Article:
Hyperrealism and photorealism
Hiperrealistic pastel painting by Enriquillo Amiama
When the photographic camera did not exist, the most remarkable appearance of reality was achieved only by a few artists.
Reproducing or representing what we see implies mastery of drawing (line, shape, volume, or modeling) and pictorial techniques (color).
Masters like Velázquez, Durero, and Ingres are examples of what could be achieved without the help of a photograph.
With the advent of the camera and its development, immobilizing a scene helped artists not to depend on the living model painted from nature or based on detailed sketches.
“Fifteen Minutes of Fame” Photorealistic painting by Enriquillo Amiama
There are two main aspects of photographic realism: photorealism, neorealism, and hyperrealism.
The first seeks to look like a “photo” by imitating the effects of blurring and other characteristics common to the photographic genre.
Hyperrealism goes beyond a photo and tends to combine several images to achieve an absolute degree of reality.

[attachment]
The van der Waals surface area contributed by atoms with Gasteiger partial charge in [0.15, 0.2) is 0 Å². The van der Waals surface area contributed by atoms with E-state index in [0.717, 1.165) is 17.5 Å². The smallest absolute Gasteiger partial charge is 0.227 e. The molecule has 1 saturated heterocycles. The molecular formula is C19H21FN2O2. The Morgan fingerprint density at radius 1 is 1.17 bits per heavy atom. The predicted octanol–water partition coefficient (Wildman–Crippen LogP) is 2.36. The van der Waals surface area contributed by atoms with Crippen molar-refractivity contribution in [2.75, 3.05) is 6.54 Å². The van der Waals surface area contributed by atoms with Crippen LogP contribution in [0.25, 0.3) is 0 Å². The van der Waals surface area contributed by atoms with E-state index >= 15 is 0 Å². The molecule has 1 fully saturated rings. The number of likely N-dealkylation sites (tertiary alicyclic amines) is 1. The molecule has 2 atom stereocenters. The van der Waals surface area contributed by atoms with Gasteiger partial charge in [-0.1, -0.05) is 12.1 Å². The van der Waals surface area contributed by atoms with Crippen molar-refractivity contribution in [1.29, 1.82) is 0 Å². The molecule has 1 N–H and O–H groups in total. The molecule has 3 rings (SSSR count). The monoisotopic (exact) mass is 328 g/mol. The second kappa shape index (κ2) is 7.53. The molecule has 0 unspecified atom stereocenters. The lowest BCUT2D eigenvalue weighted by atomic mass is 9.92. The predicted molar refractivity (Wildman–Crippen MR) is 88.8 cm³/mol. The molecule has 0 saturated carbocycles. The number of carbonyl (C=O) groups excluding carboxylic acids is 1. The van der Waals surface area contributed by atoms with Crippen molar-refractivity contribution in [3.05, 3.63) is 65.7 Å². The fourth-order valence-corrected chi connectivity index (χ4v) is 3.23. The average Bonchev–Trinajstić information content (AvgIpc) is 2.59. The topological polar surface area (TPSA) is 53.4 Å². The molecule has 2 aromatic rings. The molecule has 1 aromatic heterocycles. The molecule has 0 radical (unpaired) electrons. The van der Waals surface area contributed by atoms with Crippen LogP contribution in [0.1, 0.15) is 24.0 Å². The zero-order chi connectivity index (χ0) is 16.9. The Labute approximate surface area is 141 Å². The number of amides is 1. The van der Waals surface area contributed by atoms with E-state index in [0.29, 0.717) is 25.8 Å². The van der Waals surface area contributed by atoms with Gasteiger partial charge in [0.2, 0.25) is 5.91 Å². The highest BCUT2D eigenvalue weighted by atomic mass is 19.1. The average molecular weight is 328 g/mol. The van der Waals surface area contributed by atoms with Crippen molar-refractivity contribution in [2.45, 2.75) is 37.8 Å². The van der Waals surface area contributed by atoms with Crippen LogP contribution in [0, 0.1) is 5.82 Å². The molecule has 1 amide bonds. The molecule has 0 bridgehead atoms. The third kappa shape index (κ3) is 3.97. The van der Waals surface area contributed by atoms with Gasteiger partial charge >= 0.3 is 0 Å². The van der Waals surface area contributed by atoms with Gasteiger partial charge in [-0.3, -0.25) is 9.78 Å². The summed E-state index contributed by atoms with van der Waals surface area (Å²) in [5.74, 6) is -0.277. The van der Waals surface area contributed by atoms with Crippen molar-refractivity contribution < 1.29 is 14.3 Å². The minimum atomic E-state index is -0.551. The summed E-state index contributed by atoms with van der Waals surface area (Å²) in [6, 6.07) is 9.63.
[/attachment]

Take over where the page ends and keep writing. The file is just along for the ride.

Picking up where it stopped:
Everything is focused, and the details are more significant than we commonly visualize.
The 70s were the boom of these movements, perhaps as a reaction of many artists against the abstract expressionism that had dominated since the 50s.
One of the problems posed by these styles is that most people without much knowledge of art believe that looking like a photo is a virtue, and they subordinate the evaluation of work to that.
Of course, the trade it requires and the technical capacity to achieve it is high, but that does not necessarily make it art, let alone good art.
“Woman XIX” Contemporary flower painting by Enriquillo Amiama
A painting, hyperrealist or not, requires other no less essential elements to be exceptional.
Among those elements are the general composition, the theme, the message, and something that I expressly leave last: Creativity.
Art is art because it is creative.
Without this virtue, work is nothing more than a display of craftsmanship, even if it is beautiful or “just like a photo.”
Artists like Richard Estes, Chuck Close, and others have made great works of art within these styles whose names are sometimes confusing, such as photorealism and hyperrealism.
But that greatness is in many factors that go beyond the paintings’ definition and degree of detail.
Originality in the chosen themes, in the compositions, and mastery of everything that a great painting requires are present in the works of these artists.
They have impeccable techniques and virtuoso skills in painting tools.
The simple resemblance to reality is not everything, although it has value. Should we learn to look a little further!